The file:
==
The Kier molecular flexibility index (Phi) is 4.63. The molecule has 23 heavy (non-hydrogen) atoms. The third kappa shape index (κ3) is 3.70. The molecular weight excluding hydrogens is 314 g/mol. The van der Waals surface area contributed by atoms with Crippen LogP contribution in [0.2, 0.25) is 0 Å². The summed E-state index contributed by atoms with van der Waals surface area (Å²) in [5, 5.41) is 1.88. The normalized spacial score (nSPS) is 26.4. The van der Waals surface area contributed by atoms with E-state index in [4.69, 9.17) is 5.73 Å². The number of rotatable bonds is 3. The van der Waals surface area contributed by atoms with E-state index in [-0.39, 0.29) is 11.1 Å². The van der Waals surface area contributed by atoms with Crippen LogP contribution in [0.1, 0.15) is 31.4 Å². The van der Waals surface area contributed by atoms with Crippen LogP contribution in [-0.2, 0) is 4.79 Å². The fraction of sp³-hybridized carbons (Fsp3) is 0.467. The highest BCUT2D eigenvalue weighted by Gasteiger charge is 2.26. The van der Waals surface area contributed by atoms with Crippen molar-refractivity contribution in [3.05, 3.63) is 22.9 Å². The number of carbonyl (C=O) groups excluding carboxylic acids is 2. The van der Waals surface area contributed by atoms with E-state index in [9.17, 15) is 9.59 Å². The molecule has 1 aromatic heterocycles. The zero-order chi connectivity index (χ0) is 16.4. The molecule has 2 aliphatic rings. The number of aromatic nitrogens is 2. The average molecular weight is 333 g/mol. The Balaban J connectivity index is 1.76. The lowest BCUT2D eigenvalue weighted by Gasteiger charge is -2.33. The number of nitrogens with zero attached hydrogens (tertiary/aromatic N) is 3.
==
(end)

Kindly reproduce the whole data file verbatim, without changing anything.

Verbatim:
The Kier molecular flexibility index (Phi) is 4.63. The molecule has 23 heavy (non-hydrogen) atoms. The third kappa shape index (κ3) is 3.70. The molecular weight excluding hydrogens is 314 g/mol. The van der Waals surface area contributed by atoms with Crippen LogP contribution in [0.2, 0.25) is 0 Å². The summed E-state index contributed by atoms with van der Waals surface area (Å²) in [5, 5.41) is 1.88. The normalized spacial score (nSPS) is 26.4. The van der Waals surface area contributed by atoms with E-state index in [4.69, 9.17) is 5.73 Å². The number of rotatable bonds is 3. The van der Waals surface area contributed by atoms with E-state index in [-0.39, 0.29) is 11.1 Å². The van der Waals surface area contributed by atoms with Crippen LogP contribution in [0.1, 0.15) is 31.4 Å². The van der Waals surface area contributed by atoms with Crippen LogP contribution in [-0.2, 0) is 4.79 Å². The fraction of sp³-hybridized carbons (Fsp3) is 0.467. The highest BCUT2D eigenvalue weighted by Gasteiger charge is 2.26. The van der Waals surface area contributed by atoms with Crippen molar-refractivity contribution in [3.05, 3.63) is 22.9 Å². The number of carbonyl (C=O) groups excluding carboxylic acids is 2. The van der Waals surface area contributed by atoms with E-state index in [9.17, 15) is 9.59 Å². The molecule has 1 aromatic heterocycles. The zero-order chi connectivity index (χ0) is 16.4. The molecule has 2 aliphatic rings. The number of aromatic nitrogens is 2. The average molecular weight is 333 g/mol. The Balaban J connectivity index is 1.76. The lowest BCUT2D eigenvalue weighted by Gasteiger charge is -2.33. The number of nitrogens with zero attached hydrogens (tertiary/aromatic N) is 3.